"More than 1,000 journalists descend on Des Moines to cover the Iowa Caucuses."
The headline from Editor & Publisher magazine tells us something; actually more than one thing. Firstly, journalists are not quite gone the way that the Buffalo almost once did. They can still congregate in numbers.
Columnist Maureen Dowd in the New York Times, herself afoot in Iowa, referred to "hordes of reporters."
But the E&P headline, and Dowd's observation, also point to something else. With the Iowa caucuses fading in the falling snow, these journalistic hordes will disperse. Most will return to major media hubs and organize themselves for the next caucus mass gathering.
Iowa will be left to its own journalistic devices. The folks in the likes of Des Moines will be well enough served by locally based journalists, but out in the rural parts of the state, where frost, ice and snow blankets the corn stubble, a journalist will be about as common a sight as a swallow in January.
That's because the coverage of local news in many parts of America is dying. Which is not to say that the news itself is dying. There's more than ever of it. It's simply not being covered, investigated, and sifted through by way of sane and sensible analysis and expressed opinion.
By way of illustration, here's part of a recent opinion piece in the Washington Post penned by Erik Wemple.
"Chris Kelly writes a twice-weekly column for the Scranton Times-Tribune, his place of work for the past 27 years. For all but a few months of that tenure, his bosses have been the Lynett family, descendants of E.J. Lynett, a breaker boy in the coal mines of northeastern Pennsylvania who went on to buy the newspaper in 1895. Over four generations, the Lynetts reminded staffers and their community alike of their commitment to both local journalism and local ownership.
"When Kelly and some colleagues attended a journalism awards event in Harrisburg, he heard the gripes of staffers from the Reading Eagle, which had been acquired by MediaNews Group (MNG), a cost-cutting newspaper chain owned by hedge fund Alden Global Capital. “We all said to each other, ‘Thank god the Lynetts own us, because they’d never sell us to a hedge fund,’” recalls Kelly. This past summer, the Lynetts did precisely that. On Aug. 31, staffers at the Times-Tribune gathered for a Q&A with James Lewandowski, CEO of Times-Shamrock Communications, the Lynett family’s media company.
"Those staffers had just learned that the company had new owners: Alden/MNG had bought the Scranton Times-Tribune along with three other regional dailies — the Citizens’ Voice (Wilkes-Barre), the Standard-Speaker (Hazleton) and the Republican Herald (Pottsville) — and other assets. Times-Shamrock held on to its radio and outdoor advertising businesses.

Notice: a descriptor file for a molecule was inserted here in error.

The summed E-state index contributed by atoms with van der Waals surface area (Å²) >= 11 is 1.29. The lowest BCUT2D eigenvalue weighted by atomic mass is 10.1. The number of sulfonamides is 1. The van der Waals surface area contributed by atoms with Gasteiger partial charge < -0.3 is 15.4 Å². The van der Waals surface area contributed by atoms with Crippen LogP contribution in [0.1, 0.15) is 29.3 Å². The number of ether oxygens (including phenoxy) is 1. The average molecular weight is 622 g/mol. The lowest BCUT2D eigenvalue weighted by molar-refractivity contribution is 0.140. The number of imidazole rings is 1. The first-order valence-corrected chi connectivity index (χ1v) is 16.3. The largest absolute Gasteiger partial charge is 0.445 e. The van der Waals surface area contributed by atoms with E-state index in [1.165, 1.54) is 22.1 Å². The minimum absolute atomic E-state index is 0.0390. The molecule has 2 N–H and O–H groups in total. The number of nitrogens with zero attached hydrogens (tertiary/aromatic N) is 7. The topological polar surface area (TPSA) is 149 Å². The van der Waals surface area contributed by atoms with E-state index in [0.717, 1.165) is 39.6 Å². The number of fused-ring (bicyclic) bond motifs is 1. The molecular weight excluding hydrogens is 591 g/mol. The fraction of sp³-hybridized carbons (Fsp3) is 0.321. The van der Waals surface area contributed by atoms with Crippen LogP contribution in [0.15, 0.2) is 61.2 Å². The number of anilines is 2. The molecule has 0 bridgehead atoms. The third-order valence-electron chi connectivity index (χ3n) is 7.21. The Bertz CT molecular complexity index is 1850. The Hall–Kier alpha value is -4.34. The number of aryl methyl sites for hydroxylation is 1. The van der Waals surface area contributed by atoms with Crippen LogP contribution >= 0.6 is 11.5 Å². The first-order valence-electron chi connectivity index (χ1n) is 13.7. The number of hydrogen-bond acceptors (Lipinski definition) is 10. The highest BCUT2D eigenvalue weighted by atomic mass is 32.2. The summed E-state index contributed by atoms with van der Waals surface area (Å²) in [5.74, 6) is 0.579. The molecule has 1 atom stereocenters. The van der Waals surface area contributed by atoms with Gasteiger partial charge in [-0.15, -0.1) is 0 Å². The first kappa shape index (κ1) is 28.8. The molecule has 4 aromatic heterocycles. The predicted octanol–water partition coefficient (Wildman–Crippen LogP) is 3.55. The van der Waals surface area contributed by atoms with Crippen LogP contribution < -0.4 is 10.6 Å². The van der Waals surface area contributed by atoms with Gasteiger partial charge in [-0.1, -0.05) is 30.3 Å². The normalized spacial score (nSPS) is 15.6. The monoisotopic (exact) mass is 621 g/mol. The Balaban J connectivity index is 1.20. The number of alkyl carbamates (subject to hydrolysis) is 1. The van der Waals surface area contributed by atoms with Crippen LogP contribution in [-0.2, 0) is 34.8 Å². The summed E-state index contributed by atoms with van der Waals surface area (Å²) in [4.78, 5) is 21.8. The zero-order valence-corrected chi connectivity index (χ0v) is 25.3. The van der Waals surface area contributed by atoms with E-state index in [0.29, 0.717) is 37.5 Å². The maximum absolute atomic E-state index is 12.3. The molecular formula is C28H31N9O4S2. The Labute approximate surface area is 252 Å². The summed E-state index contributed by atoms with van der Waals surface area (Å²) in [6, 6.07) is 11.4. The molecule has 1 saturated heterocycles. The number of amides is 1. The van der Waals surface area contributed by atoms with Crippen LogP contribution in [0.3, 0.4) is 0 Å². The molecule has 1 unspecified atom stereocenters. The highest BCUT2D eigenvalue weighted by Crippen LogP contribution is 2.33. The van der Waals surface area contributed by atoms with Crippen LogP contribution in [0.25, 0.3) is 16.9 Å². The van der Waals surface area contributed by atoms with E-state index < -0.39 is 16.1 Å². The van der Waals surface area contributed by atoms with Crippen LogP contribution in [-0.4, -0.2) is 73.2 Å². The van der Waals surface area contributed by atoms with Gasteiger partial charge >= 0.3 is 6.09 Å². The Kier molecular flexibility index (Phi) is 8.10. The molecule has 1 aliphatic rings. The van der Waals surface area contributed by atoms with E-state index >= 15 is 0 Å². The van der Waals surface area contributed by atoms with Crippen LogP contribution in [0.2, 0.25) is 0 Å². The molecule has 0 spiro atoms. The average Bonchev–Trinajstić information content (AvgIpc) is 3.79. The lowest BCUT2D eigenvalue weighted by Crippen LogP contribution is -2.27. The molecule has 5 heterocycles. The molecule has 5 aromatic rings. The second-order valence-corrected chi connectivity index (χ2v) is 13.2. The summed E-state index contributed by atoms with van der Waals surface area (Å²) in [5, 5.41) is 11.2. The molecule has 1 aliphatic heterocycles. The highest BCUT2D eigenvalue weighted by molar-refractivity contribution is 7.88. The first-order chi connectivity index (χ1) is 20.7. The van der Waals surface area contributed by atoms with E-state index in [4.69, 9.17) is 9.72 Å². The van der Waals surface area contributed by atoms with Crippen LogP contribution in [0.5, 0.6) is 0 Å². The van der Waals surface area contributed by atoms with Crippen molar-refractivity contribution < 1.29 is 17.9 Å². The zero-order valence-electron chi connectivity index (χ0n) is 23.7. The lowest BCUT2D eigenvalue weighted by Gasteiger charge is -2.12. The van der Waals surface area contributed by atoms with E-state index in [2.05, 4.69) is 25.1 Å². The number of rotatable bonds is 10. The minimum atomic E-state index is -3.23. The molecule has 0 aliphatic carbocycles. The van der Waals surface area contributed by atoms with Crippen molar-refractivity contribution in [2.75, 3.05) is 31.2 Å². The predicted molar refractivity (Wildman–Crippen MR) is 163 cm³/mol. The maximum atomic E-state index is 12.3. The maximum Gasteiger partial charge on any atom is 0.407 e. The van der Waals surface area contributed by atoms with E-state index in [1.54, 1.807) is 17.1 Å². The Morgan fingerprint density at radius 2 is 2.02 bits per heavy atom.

"No one from Alden, however, was in attendance to answer questions. When he fielded inquiries about the paper’s future, Lewandowski said, “You’ll have to ask them.” Kelly responded, “Who is them?” Still seething at the turn of events, the columnist recounts: “I said, ‘You know, when we heard about the sale being possible, I said please don’t let it be a hedge fund. And you didn’t just sell it to a hedge fund, you sold it to the worst one.’”
"That’s a fair summation of Alden’s reputation. The company owns the second-largest chain of newspapers in the country, with 68 dailies and more than 100 weeklies, a brand assortment that includes the San Jose Mercury News, the Chicago Tribune and the Orlando Sentinel. En route to that portfolio, Alden has slashed payrolls, consolidated journalistic beats, closed offices and otherwise squeezed its properties in a scratch-and-claw pursuit of cash flow. “I never read a good word about their management philosophy,” says 80-year-old Scranton publisher emeritus George V. Lynett."
That's Scranton. But pick any small city in America, any medium sized or small town. Any place that thinks of itself as a community.
And it's not just the smaller places. The demise of locally covered local news is evident even in big cities such as New York where the streetscape is now dotted with gleaming metal "NewsStands" that all too often carry no news at all.
Some larger media newspapers are trying to fill the void. The Boston Globe recently announced that it would be extending its coverage of goings-on in New Hampshire. The Minneapolis Star Tribune announced that it would be reaching beyond its urban fortress and into the great expanse of Minnesota.
But when it comes to covering local news, you simply can't beat the local news coverers.
Yes, there are still plenty of journalists. When George Santos beat a retreat from Congress recently he was chased to his car by a large posse of reporters, photographers and videographers. The Santos exit from Capitol Hill could have been pool-covered by one reporter, photographer and videographer. The rest of the posse could have been better employed working the vastness of America. But that's not how it works.
The Washington Post motto atop its front page is "Democracy Dies In Darkness." Well, not literally, though if by darkness you mean the absence of free and objective journalism. And for any reason. It could be a totalitarian dictatorship, hostile political forces, or the ravages of a vulture fund. It could be a population hooked on great dollops of rubbish on the TV or internet. So, yes, "Darkness."
And this darkness comes in different forms. It can be found in a newsless "NewsStand," a once bustling newsroom ravaged by a vulture fund, or on a frosty field of corn stubble with not a shoe leather reporter in sight.